The twelve episodes follow the Apollo space program from a variety of viewpoints: (1) "Can We Do This?" maps the origins of Apollo and its Mercury and Gemini roots; (2) "Apollo 1" tells of the tragic fire and the subsequent finger-pointing; (3) "We Have Cleared the Tower" portrays the intense preparation for Apollo 7; (4) "1968" puts Apollo 8 into its historical context against events of the era; (5) "Spider" shows the engineering POV through the design, building, and testing of the LEMs with Apollos 9 and 10, (6) "Mare Tranquilitatis" shows the deeper considerations behind the historic Apollo 11 lunar landing; (7) "That's All There Is" portrays the camaraderie of the Apollo 12 crew; (8) "We Interrupt This Program" shows a by-now-indifferent media galvanized by the events of Apollo 13; (9) "For Miles and Miles" tells of Alan Shepherd's return to the manned program with Apollo 14 after being grounded between Mercury and Gemini; (10) "Galileo Was Right" show the non-piloting demands on ... Written by
The lunar module (LM) seen in several episodes up close, is in fact a real lunar module. It was originally scheduled to go to the Moon as part of the Apollo 18 flight; NASA budget cuts forced Apollo 18's cancellation, but the LM was saved and eventually used in filming this miniseries. It is now enshrined in a museum. In some episodes, we can see a bus-like craft which takes the astronauts from NASA down to the pad at Cape Kennedy just prior to launch. This bus is also the real thing, which the real astronauts all used. See more »
In the "1968" chapter, we see a TV reporter broadcasting with a massive picture-window view of the Saturn 5, and then feeling the shock wave from engine ignition just before the window falls in. The view is from 1/4 mile SE of pad 39A, a dangerously close point for anyone. The press site is 3.1 miles west of the pad. Also, the incident happened to Walter Cronkite at the Apollo 4 launch, Nov. 9, 1967. The launch depicted here (coinciding with the King assassination) is Apollo 6 on Apr. 4, 1968. See more »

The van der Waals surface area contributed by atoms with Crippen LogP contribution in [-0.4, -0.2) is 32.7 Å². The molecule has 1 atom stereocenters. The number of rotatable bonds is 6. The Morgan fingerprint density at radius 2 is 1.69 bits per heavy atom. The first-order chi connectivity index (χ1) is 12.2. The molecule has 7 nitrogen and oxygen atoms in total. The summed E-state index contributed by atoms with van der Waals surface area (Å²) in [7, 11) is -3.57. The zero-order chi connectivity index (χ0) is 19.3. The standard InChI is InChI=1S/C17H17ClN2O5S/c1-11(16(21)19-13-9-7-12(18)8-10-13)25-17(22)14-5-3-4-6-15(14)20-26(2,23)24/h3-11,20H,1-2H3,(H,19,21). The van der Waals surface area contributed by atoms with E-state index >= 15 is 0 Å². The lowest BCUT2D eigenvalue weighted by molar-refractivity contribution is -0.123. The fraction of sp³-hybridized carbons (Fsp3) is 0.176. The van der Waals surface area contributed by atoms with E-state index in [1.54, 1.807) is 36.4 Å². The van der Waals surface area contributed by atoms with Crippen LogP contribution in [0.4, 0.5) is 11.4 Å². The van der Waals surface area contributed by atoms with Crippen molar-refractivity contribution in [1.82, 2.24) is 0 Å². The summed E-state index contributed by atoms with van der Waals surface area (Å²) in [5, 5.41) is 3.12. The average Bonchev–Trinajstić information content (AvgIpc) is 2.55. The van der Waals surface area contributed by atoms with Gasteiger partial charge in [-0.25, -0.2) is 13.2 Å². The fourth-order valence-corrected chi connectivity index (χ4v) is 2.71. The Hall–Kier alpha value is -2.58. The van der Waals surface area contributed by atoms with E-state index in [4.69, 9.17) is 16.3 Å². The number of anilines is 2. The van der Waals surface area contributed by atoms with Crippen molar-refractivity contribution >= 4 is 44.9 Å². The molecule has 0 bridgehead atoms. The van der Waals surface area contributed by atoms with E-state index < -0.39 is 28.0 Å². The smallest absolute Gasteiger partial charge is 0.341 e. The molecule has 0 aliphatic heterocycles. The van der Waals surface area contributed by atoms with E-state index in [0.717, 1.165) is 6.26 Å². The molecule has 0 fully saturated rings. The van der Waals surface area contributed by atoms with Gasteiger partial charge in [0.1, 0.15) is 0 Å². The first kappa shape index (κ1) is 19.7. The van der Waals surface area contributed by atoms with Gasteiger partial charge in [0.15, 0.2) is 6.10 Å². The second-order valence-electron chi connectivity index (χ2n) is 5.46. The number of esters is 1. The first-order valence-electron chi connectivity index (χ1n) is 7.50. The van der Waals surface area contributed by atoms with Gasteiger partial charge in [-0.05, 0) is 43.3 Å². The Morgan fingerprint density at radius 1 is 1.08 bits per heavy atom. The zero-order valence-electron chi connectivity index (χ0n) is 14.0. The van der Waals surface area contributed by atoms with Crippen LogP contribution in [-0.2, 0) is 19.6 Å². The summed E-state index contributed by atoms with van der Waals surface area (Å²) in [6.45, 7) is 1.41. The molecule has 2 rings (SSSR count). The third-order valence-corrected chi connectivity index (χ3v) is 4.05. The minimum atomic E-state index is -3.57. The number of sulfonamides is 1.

[During a NASA briefing]
Rendezvous: two spacecraft meeting up in orbit. Want to have fun? Come over to my house. You stand in the back yard, I'll stand in the front, you throw a tennis ball over my roof and I'll try to hit it with a rock as it comes sailing over. That's what we're going to have to do.
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The definitive chronicle of the American Space Program.
Until the movie Apollo 13 came to the screen, many were unaware, or had forgotten of that event, or of the many facets, the visions, the energies that made up the American Space program in the 1960s. A program with a dictate set forth by President Kennedy: to get men to the moon, and return, safely, before the end of the decade.
This 12-hour (12 x one-hour segments) tribute is the personal mission of two-time Academy Award winner Tom Hanks, a man with a childhood love for the astronauts and the space program, and a man with enough clout to get this big-budget extravaganza made.
Each segment is in and of itself a story, each with a different point-of-view on the major aspects of the program. Certainly the main events-the first manned flight, the Apollo 1 fire, the lunar landing, the Apollo 13 emergency, are all there. But quite differently than what we've seen previously, here we have an opportunity to relive much of the day-to-day, aspects-the politics, the personalities, the emotions, of many, many of the key individuals. The astronauts, the engineers, the administrators, the news people, the wives-they all get wonderfully recognized.
Since I'm about the same age as Mr. Hanks, I admit to being a space freak myself as a youngster-at the time these events actually happened. At that time I waited every week, for Time, Newsweek and Life magazine to give me the pictures, and accounts of the activity at NASA.
It's oh so appropriate to have this wonderful tribute to this important piece of American history.
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